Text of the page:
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York University
PSYC 1010
Rebecca Jubis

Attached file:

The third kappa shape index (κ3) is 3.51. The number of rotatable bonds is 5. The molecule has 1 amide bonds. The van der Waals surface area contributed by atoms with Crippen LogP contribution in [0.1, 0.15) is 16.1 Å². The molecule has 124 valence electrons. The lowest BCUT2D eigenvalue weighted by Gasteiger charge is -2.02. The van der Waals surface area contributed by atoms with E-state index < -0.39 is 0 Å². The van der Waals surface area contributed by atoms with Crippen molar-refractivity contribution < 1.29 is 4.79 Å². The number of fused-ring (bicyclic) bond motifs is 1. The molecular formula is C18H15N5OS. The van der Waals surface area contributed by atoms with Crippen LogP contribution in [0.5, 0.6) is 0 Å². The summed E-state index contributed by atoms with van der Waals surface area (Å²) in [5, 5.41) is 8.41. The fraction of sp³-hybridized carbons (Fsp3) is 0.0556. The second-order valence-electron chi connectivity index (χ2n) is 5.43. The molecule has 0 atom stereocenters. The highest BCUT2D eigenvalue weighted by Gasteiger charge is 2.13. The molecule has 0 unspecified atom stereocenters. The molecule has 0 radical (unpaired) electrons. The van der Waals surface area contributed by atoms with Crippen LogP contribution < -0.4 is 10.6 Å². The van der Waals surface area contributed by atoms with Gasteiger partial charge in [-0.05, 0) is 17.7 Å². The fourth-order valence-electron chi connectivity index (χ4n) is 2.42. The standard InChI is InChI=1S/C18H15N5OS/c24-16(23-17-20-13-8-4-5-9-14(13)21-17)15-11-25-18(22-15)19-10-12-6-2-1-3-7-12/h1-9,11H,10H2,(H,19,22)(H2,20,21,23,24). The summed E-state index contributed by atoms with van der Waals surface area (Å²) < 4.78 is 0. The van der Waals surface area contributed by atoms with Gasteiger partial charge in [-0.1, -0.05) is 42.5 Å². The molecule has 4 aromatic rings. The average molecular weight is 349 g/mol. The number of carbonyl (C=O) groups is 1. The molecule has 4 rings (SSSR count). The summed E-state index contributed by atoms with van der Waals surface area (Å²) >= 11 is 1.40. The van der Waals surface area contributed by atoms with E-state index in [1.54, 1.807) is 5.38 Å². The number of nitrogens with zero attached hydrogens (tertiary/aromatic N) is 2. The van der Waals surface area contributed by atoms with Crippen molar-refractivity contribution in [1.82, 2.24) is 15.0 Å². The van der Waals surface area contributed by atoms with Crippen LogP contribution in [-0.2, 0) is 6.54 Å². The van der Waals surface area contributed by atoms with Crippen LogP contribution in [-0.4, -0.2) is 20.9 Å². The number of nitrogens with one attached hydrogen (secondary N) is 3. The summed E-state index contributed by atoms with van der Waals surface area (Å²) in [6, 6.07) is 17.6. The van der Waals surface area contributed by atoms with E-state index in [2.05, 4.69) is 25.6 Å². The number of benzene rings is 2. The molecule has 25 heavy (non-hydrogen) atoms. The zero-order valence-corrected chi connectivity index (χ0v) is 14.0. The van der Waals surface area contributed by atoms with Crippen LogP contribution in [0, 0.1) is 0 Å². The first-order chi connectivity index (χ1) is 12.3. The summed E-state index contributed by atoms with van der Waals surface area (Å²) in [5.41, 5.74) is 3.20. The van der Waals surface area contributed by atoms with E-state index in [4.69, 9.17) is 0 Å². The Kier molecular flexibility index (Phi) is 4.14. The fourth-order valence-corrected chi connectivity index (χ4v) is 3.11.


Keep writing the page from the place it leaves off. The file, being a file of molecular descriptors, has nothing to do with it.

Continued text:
PSYC 1010 REBECCA JUBIS THINKING, LANGUAGE & INTELLIGENCE MODULE 27 COGNITION: all the mental activities associated with thinking, knowing, remembering and communicating CONCEPTS: a mental grouping of similar objects, events, ideas or people PROTOTYPE: a mental image or best example of a category. Matching new items to a prototype provides a quick and easy method for sorting items into categories (as when comparing feathered creatures to a prototypical bird, such as a robin) - Some problems we solve through trial and error, others through algorithms ALGORITHM: a methodical, logical rule or procedure that guarantees solving a particular problem. Contrasts with the usually speedier- but more error-prone- use of heuristics HEURISTIC: a simple thinking strategy that often allows us to make judgments and solve problems efficiently; usually speedier but also more error-prone than algorithms INSIGHT: a sudden realization of a problem’s solution; contrasts with strategy-based solutions  More of an aha! moment CONFIRMATION BIAS: a tendency to search for information that supports our preconceptions and to ignore or distort contradictory evidence - Once we incorrectly represent a problem, its hard to restructure how we approach it  Experiencing fixation; an inability to see a problem from a fresh perspective MENTAL SET: a tendency to approach a problem in one particular way, often a way that has been successful in the past - As a perceptual set predisposes what we perceive, a mental set predisposes how we think INTUITION: an effortless, immediate, automatic feeling or though, as contrasted with explicit, conscious reasoning AVAILABILITY HEURISTIC: estimating the likelihood of events based on their availability in memory; if instances come readily to mind (perhaps because of their vividness) we presume such events are common - We come to fear extremely rare events  but sometimes we lack comparable available images such as global climate change OVERCONFIDENCE: the tendency to be more confident than correct- to overestimate the accuracy of our beliefs and judgments  has adaptive value- people who err on the side of overconfidence live more happily BELIEF PERSEVERANCE: clinging to one’s initial conceptions after the basis on which they were formed has been discredited  must consider the opposite; become much less biased in their evaluation of the evidence FRAMING: the way an issue is posed; how an issue is framed can significantly affect decisions and judgments  ‘ 10% death rate versus 90% success rate; information is the same, effect is not  those who understand the power of framing can use it to influence our decisions - Perils of intuitions feed gut fear and prejudices 1) Intuition is huge- unconscious influences on our judgment (dual processing) in making complex decisions, we benefit by letting our brain work on a problem without thinking about it 2) Intuition is usually adaptive 3) Intuition is recognition born of experience- implicit knowledge, what we’ve learned but can’t fully explain (i.e. riding a bike) - Do other species share out cognitive skills?  Animal consciousness and intelligence can be inferred from their behaviour  use concepts and numbers  display insight  use tools and transmit culture MODULE 28 LANGUAGE: our spoken, written, or signed words and the ways we combine them to communicate meaning - For a spoken language, we would need three building blocks 1) Phonemes- the smallest distinctive sound units in a language  i.e. ch, a, t to form the word chat 2) Morphemes- the smallest units that carry meaning in a given language  i.e. ‘I,’ ‘a,’ prefix and suffix 3) Grammar- the system of rules that enable us to communicate with one another  semantics and syntax - Receptive Language ;the ability for infants to understand what is said to and about them around 4 months of age - Productive Language; the ability for babies’ to produce words; recognition between noun-verb differences around 4 months of age  babbling stage BABBLING STAGE: beginning at about 4 months, the stage of speech development in which the infant spontaneously utters various sounds at first unrelated to the household language ONE-WORD STAGE: the stage in speech development, from about 1 to 2, during which a child speaks mostly in single words TWO-WORD STAGE: beginning about age 2, the stage in speech development during which a child speaks mostly in two-word statements TELEGRAPHIC SPEECH: early speech stage in which a child speaks like a telegram; ‘go car’- using mostly nouns and verbs - Noam Chomsky; universal grammar  all human language has nouns, verbs and adjectives as grammatical building blocks  we are born with a built-in predisposition to learn grammar rules; why preschoolers pick up language so readily  BUT we are NOT born with a built-in specific language - Human infants display a remarkable ability to learn statistical aspects of human speech  their brains not only discern word breaks, they statistically analyze which syllables most often go together - Childhood seems to represent a critical (or ‘sensitive’) period for mastering certain aspects of language before the language-window closes - Natively deaf children who learn sign language after the age of 9 never learn it as well as those who lose their hearing at age 9 after learning English  Those who learn language after childhood; can master basic words and learn to order them but they never become fluent as native signers in producing and comprehending subtle grammatical differences APHASIA: impairment of language, usually caused by left-hemisphere damage either to Broca’s area (impairing speaking) or to Wernicke’s area (impairing understanding) BROCA’S AREA: controls language expression- an area of the frontal love, usually in the left hemisphere, that directs the muscle movements involved in speech WERNICKE’S AREA: controls language reception- a brain area involved in language comprehension and expression usually in the left temporal lobe - In processing language, as in other forms of information processing, the brain operates by dividing its mental functions – speaking, perceiving, thinking, remembering- into subfunctions - If by language we mean verbal or signed expression of complex grammar, most psychologists would now agree that humans alone possess language; but more simply if we mean it’s the ability to communicate through meaningful sequence of symbols, then apes are indeed capable of language LINGUISTIC DETERMINISM: Whorf’s hypothesis that language determines the way we think  we all think about things for which we have no words  we routinely have unsymbolized thoughts - A person may think differently in different languages, reveal different personality profiles  so while our words may not determine what we think, they influence our thinking- we use our language in forming categories  words also influence our thinking about colors- while many people see the same colors, we use our native language to classify and remember colors - Wallace Lambert  Bilingual language; although vocabulary in each language is somewhat smaller than that of people speaking a single language, bilingual people are skilled at inhibiting one language while using the other, thus better at inhibiting their attention to irrelevant information - Implicit Memory; nondeclarative, procedural memory = a mental picture of how you do it  i.e. direction of which you turn a doorknob - Mental Practice; uses visual imagery to mentally rehearse future behaviours, activating some of the same brain areas used during the actual behaviour Visualizing the details of the process is more effective than visualizing only your end goal o Outcome Stimulation; visualizing the end result o Process Stimulation; planning how to get to the end result - Thinking affects our language, which then affects our thought MODULE 29 - Intelligence is a concept and not a ‘thing’ - Intelligence has been defined as whatever intelligence tests measure = school smarts  but intelligence is not a quality like height or weight; people assign the term intelligence to the qualities that enable success in their own time and in their own culture INTELLIGENCE: mental quality consisting of the ability to learn from experience, solve problems, and use knowledge to adapt to new situations INTELLIGENCE TEST: e method for assessing an individual’s mental aptitudes and comparing them with those of others, using numerical scores GENERAL INTELLIGENCE (g): a general intelligence factor that, according to Spearman and others, underlies specific mental abilities and is therefore measured by every task on an intelligence test FACTOR ANALYSIS: a statistical procedure that identifies clusters of related items (called factors) on a test; used to identify different dimensions of performance that underlie a person’s total score - Thurstone, Spearman’s opponent gave 56 different tests to people and mathematically identified seven clusters of primary mental abilities 1) Word Fluency 2) Verbal Comprehension 3) Spatial Ability 4) Perceptual Speed 5) Numerical Ability 6) Inductive Reasoning 7) Memory - Kanazawa argues that general intelligence evolved as a form of intelligence that helps people solve novel problems; how to stop a fire from spreading, how to find food during a drought etc.  more common problems-such as how to mate or how to read a stranger’s face require a different sort of intelligence o general intelligence scores do correlate with the ability to solve various novel problems but do not much correlate with individuals’ skills in evolutionary familiar situations – marrying and parenting SAVANT SYNDROME: a condition in which a person otherwise limited in mental ability has an exceptional specific skill, such as in computation or drawing - Gardner argues that we do not have an intelligence, but rather multiple intelligences  using factor analysis, research has confirmed that there is a general intelligence factor; g matters- it predicts performance on various complex tasks and in various jobs - Sternberg’s Three Intelligences 1) Analytical (academic problem-solving) Intelligence- have a single right answer 2) Creative Intelligence- reacting adaptively to novel situations and generating novel ideas 3) Practical Intelligence- required for everyday tasks, with multiple solutions COMPARING THEORIES OF INTELLIGENCE THEORY SUMMARY STRENGTHS Spearman’s General - a basic intelligence - Different abilities, such as Intelligence (g) predicts our abilities in verbal and spatial, do have varied academic areas some tendency to correlate Thrustone’s Primary - Our intelligence may be - A single g score is not as Mental Abilities broken down into seven informative as scores for factors; word fluency, seven primary mental verbal comprehension, abilities spatial ability, perceptual speed, numerical ability, inductive reasoning, and memory Gardner’s Multiple - Our abilities are best - Intelligence is more than Intelligences classified into eight just verbal and independent intelligences, mathematical skills. Other which include a broad range abilities are equally of skills beyond traditional important to our human school smarts adaptability Sternberg’s Triarchic - Our intelligence is best - These three facets can be classified into three areas reliably measured that predict real-world success; analytic, creative and practical CREATIVITY: the ability to produce novel and valuable ideas  a certain level of aptitude (above a score of 120 on a standard intelligence test) supports creativity - Intelligence tests which demand a single correct answer require two kind of thinking engaging different brain areas; 1) Convergent Thinking 2) Divergent Thinking - There is not Creativity Quotient (CQ) corresponding to an IQ score; Sternberg has identified five components of creativity 1) Expertise 2) Imaginative Thinking Skills- provide the ability to see things in novel ways, to recognize patterns, and to make connections